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Do you have specific questions about what to say when someone dies? Is there an area you’d like to see addressed? Does your perspective differ from my posts? Please let me know!

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2 thoughts on “Contact

  1. ronskytower

    Here’s a true short story which fits well, I think with the concept of pets and death.

    Susie Knew

    As a hospice Registered Nurse, I saw Mr. Williams a number of times during the course of his care in hospice. The first one was a fairly routine visit to go over his cardiac medications, and make sure all of his questions were answered, since he lived alone with a small, short-haired brown Chihuahua by the name of “Susie.”
    Susie sat with him in the chair throughout each visit. She barked whenever I came to the door, but it was understood – by all involved – that this was just a formality, and part of her job, as a kind of vigilant four-legged doorbell. Having formally barked me in each time, then her job was done, and she’d jump up into the old man’s lap where she belonged.
    As his condition worsened, however, Mr. William’s daughter came down from Ohio to take care of him. The routine still remained the same, however, whenever I came to visit. Susie would always meet me at the door – bark me in – and then jump back up into his lap. This is where she always was even during meals. On one occasion, the daughter brought in a tray for him, and on the tray was a small dish. It contained bite-sized morsels of food from the old man’s supper. Both he and Susie then proceeded to eat from the same tray, with Mr. Williams using a fork, while Susie very daintily ate from the small dish. After a while, her dish was empty, and Susie looked up at the old man, who glanced over to where his daughter was washing dishes. Conspiratorially, he took a forkful of food, and gave it to Susie.
    “That’s disgusting, Dad,” a voice came from the kitchen.
    Mr. Williams laughed.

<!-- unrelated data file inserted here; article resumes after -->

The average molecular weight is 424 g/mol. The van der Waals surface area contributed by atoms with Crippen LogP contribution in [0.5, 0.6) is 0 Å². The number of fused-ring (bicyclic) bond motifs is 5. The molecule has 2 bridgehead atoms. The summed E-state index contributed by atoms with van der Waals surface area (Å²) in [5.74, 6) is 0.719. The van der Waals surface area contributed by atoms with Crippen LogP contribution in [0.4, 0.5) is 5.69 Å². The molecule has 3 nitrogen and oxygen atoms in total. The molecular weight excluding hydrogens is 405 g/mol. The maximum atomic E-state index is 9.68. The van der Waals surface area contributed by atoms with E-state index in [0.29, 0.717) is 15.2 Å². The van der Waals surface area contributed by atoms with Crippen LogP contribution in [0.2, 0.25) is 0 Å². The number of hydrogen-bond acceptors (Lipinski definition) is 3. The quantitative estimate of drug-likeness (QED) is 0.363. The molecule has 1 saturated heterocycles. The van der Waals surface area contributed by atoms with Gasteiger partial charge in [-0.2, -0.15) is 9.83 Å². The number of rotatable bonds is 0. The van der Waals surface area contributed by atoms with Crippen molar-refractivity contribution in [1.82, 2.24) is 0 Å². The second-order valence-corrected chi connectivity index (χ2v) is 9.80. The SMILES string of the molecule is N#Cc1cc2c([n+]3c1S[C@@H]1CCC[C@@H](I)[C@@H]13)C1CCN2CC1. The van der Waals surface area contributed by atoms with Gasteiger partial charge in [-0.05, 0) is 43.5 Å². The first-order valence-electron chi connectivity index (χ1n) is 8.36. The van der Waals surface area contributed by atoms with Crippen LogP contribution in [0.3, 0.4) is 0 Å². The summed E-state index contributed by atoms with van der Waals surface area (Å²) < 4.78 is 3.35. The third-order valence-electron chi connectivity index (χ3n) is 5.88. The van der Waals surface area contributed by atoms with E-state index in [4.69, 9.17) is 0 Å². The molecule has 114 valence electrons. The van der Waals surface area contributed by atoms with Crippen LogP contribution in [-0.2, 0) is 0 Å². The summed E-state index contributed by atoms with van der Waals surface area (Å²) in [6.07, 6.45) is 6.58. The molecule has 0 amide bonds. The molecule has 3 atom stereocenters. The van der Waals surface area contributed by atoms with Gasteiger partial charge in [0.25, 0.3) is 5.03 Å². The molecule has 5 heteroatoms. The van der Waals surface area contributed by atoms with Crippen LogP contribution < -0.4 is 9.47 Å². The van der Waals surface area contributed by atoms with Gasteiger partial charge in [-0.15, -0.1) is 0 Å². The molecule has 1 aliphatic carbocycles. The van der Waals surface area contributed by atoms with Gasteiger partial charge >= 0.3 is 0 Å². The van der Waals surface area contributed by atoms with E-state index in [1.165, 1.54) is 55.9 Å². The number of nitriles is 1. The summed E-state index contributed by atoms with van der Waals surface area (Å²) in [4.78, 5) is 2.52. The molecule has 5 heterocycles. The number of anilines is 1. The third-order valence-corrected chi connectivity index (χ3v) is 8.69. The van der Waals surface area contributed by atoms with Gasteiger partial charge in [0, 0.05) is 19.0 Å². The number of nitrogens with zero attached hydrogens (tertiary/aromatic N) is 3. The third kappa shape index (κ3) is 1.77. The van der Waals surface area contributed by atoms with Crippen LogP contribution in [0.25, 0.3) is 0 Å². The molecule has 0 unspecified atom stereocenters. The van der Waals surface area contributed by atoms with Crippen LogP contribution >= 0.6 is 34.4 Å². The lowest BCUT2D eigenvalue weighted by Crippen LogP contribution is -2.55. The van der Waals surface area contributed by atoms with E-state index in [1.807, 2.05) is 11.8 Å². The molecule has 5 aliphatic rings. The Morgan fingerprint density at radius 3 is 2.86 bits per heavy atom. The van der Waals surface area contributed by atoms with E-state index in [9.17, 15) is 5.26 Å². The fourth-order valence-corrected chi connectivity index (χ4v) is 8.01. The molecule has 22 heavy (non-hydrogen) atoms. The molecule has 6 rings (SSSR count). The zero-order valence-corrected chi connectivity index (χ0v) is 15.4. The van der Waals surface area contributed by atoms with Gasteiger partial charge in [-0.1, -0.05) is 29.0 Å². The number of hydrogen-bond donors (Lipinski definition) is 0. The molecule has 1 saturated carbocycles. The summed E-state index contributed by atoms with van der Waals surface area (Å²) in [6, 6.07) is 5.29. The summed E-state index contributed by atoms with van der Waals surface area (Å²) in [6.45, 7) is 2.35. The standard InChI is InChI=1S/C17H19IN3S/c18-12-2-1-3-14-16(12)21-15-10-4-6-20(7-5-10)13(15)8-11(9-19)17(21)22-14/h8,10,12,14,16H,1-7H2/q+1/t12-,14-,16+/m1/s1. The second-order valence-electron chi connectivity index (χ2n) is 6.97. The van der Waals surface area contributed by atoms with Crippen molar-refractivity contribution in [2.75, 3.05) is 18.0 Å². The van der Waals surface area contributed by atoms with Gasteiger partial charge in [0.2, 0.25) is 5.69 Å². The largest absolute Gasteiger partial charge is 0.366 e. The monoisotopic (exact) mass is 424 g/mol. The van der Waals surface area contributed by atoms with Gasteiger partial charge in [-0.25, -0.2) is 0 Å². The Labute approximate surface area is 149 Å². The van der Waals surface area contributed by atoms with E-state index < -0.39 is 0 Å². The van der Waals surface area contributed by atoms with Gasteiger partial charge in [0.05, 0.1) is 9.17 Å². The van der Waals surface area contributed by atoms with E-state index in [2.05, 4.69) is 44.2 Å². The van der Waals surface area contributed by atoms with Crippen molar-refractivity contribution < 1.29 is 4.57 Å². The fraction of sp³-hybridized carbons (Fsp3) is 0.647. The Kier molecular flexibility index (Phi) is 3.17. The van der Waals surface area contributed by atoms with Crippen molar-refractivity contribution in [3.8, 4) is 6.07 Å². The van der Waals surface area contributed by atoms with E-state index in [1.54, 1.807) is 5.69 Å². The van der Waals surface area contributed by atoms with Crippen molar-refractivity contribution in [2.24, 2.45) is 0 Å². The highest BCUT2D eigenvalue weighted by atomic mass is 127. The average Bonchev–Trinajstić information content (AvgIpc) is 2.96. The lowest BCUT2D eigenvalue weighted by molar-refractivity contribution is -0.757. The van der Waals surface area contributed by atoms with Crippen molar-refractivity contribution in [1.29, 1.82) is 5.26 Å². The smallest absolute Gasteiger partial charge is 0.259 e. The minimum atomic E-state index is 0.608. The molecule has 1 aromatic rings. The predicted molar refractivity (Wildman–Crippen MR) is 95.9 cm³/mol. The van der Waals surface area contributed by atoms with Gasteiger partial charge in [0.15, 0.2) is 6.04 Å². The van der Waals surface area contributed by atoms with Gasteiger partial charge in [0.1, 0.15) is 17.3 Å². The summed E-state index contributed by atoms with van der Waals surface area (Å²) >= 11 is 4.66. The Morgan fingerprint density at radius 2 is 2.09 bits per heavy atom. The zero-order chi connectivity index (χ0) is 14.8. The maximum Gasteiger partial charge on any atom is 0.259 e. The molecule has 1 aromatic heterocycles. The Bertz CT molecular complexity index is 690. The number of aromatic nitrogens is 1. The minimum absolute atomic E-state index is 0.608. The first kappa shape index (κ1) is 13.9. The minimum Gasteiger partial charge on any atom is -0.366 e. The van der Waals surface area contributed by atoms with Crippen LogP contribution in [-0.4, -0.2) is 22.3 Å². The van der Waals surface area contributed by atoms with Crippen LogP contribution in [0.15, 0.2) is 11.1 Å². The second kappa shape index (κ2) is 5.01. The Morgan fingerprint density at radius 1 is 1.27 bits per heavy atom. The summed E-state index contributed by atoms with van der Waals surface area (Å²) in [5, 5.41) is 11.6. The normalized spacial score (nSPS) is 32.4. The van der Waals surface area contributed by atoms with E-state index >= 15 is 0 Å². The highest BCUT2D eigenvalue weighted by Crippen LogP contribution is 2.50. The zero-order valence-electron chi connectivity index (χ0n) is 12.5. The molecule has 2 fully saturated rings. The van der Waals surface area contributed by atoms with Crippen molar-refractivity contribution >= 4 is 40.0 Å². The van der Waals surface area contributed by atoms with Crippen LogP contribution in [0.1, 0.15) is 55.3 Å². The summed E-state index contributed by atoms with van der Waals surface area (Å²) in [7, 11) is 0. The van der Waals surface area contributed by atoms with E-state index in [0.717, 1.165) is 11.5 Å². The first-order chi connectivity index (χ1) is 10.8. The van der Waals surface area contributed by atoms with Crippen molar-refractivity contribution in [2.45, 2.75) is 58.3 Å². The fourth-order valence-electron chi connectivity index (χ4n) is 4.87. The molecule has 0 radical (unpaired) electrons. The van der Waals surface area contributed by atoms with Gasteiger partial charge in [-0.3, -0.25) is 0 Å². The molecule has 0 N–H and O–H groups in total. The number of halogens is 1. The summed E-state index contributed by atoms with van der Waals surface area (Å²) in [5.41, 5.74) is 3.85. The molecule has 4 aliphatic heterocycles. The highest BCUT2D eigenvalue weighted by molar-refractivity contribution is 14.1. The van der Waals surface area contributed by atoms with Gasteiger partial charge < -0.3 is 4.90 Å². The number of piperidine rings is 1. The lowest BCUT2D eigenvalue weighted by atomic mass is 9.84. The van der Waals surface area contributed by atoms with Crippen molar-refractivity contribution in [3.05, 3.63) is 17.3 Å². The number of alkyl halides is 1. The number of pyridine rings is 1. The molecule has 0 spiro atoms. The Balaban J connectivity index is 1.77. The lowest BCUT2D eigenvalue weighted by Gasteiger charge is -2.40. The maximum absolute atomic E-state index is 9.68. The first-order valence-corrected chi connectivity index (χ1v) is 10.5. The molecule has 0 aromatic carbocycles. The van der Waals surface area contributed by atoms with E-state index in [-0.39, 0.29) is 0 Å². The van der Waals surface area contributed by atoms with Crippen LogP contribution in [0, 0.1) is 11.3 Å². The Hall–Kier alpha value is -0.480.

“Aw, Susie, and me been doing that for years, ain’t we girl?” he patted Susie gently on the head, and she licked his cheek. Rarely, have I ever seen such a look of utter adoration, love, and devotion as that which Susie had in her eyes as she looked up at him. It was clear that Susie’s entire world revolved around this kindly, gentle old man.
    About a week later, however, the inevitable happened, and Mr. William’s daughter called tearfully to say that her father had suffered a massive coronary while watching TV. “It just happened so quick,” she said. When I arrived there a short time later, Susie met me at the door as usual, but, the change in her was dramatic. Gone was the friendly, cute little dog, and in its place was a slavering, vicious, guard dog, snarling, and snapping at me.
    “Susie!” the daughter said, sharply, shocked by Susie’s sudden change in behavior. “Come on, girl,” she said gently, picking her up. “I’d better put you in the other room.” And, although she continued to snarl, and snap at me, her barks took on a more urgent tone, which seemed to say: “No! No! Let me go! Let me go!” They sounded almost frantic, as the daughter put her in the bathroom, and closed the door. From within, Susie continued barking, and whining plaintively as she scratched at the door.
    I proceeded to care for Mr. Williams, making all the phone calls, and talking to a few close friends while I comforted the still tearful daughter. All the while, Susie barked incessantly, and scratched at the door. I was just sitting there in the very small bedroom, when down the hallway I could hear a neighbor talking to Susie.
    “What’s wrong with you, girl?” she said sympathetically. “Somebody stuck you in here? I bet you want to see him too, don’t you?” I could hear the bathroom door open, and the scrabbling of tiny claws on the floor tiles. I didn’t even have time to say, “No, don’t,” before Susie rounded the corner at full gallop. And, in a leap which would have impressed any Olympic athlete Susie landed in one single bound, with all four feet planted firmly on the old man’s chest.
    Susie had me cornered, and it was obvious that as long as she had breath in her body, she was not going to let anyone take Mr. Williams anywhere! My back was right up against the wall, and those tiny needle-sharp teeth were just inches from my nose. She was snarling, and snapping, and barking viciously at me, like any fearless guard dog ten times her size.
    “She’s going to bite me!” I called out. “Somebody better get in here!”
    Luckily for me, the daughter was nearby, and she raced in and picked Susie up just in time. The dog continued to rage furiously, struggling to get free. She put Susie back into the bathroom, and the incessant barking and scratching began again.
    “Oh, poor thing,” the neighbor said. “She’s beside herself, half out of her wits.”
    “Yes,” the daughter shook her head. “I wonder if she knows what’s really going on.”
    Just then, the funeral home arrived, and as they were going out with Mr. Williams on the stretcher, there arose from the bathroom such a low, mournful, and profoundly grief-stricken howl, that it raised the hair on the back of my neck, and sent chills up and down my spine.
    We all looked at each other.
    Susie knew.

    Like

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